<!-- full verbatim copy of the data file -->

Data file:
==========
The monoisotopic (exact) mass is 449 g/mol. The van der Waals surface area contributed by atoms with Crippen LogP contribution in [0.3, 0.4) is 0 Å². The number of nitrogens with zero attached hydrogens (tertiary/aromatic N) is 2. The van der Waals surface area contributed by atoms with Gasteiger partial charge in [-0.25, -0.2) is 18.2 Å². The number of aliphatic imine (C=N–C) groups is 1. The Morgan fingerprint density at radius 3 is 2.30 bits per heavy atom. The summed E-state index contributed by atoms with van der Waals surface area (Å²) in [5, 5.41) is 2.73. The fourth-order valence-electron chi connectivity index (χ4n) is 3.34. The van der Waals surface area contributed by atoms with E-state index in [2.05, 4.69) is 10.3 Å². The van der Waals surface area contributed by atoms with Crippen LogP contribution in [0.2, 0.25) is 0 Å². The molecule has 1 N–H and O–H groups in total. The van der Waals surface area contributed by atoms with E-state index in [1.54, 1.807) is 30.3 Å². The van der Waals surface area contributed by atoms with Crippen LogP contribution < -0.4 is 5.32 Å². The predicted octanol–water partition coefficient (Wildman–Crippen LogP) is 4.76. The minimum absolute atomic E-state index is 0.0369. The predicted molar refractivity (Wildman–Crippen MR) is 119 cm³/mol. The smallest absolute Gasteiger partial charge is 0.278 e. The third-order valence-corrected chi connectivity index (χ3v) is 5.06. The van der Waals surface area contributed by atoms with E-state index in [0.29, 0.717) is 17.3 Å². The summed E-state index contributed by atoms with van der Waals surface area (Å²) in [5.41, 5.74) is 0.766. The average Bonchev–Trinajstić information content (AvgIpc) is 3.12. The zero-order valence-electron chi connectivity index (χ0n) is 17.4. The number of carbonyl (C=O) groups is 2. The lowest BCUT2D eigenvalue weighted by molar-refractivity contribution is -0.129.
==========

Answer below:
The monoisotopic (exact) mass is 449 g/mol. The van der Waals surface area contributed by atoms with Crippen LogP contribution in [0.3, 0.4) is 0 Å². The number of nitrogens with zero attached hydrogens (tertiary/aromatic N) is 2. The van der Waals surface area contributed by atoms with Gasteiger partial charge in [-0.25, -0.2) is 18.2 Å². The number of aliphatic imine (C=N–C) groups is 1. The Morgan fingerprint density at radius 3 is 2.30 bits per heavy atom. The summed E-state index contributed by atoms with van der Waals surface area (Å²) in [5, 5.41) is 2.73. The fourth-order valence-electron chi connectivity index (χ4n) is 3.34. The van der Waals surface area contributed by atoms with E-state index in [2.05, 4.69) is 10.3 Å². The van der Waals surface area contributed by atoms with Crippen LogP contribution in [0.2, 0.25) is 0 Å². The molecule has 1 N–H and O–H groups in total. The van der Waals surface area contributed by atoms with E-state index in [1.54, 1.807) is 30.3 Å². The van der Waals surface area contributed by atoms with Crippen LogP contribution < -0.4 is 5.32 Å². The predicted octanol–water partition coefficient (Wildman–Crippen LogP) is 4.76. The minimum absolute atomic E-state index is 0.0369. The predicted molar refractivity (Wildman–Crippen MR) is 119 cm³/mol. The smallest absolute Gasteiger partial charge is 0.278 e. The third-order valence-corrected chi connectivity index (χ3v) is 5.06. The van der Waals surface area contributed by atoms with E-state index in [0.29, 0.717) is 17.3 Å². The summed E-state index contributed by atoms with van der Waals surface area (Å²) in [5.41, 5.74) is 0.766. The average Bonchev–Trinajstić information content (AvgIpc) is 3.12. The zero-order valence-electron chi connectivity index (χ0n) is 17.4. The number of carbonyl (C=O) groups is 2. The lowest BCUT2D eigenvalue weighted by molar-refractivity contribution is -0.129.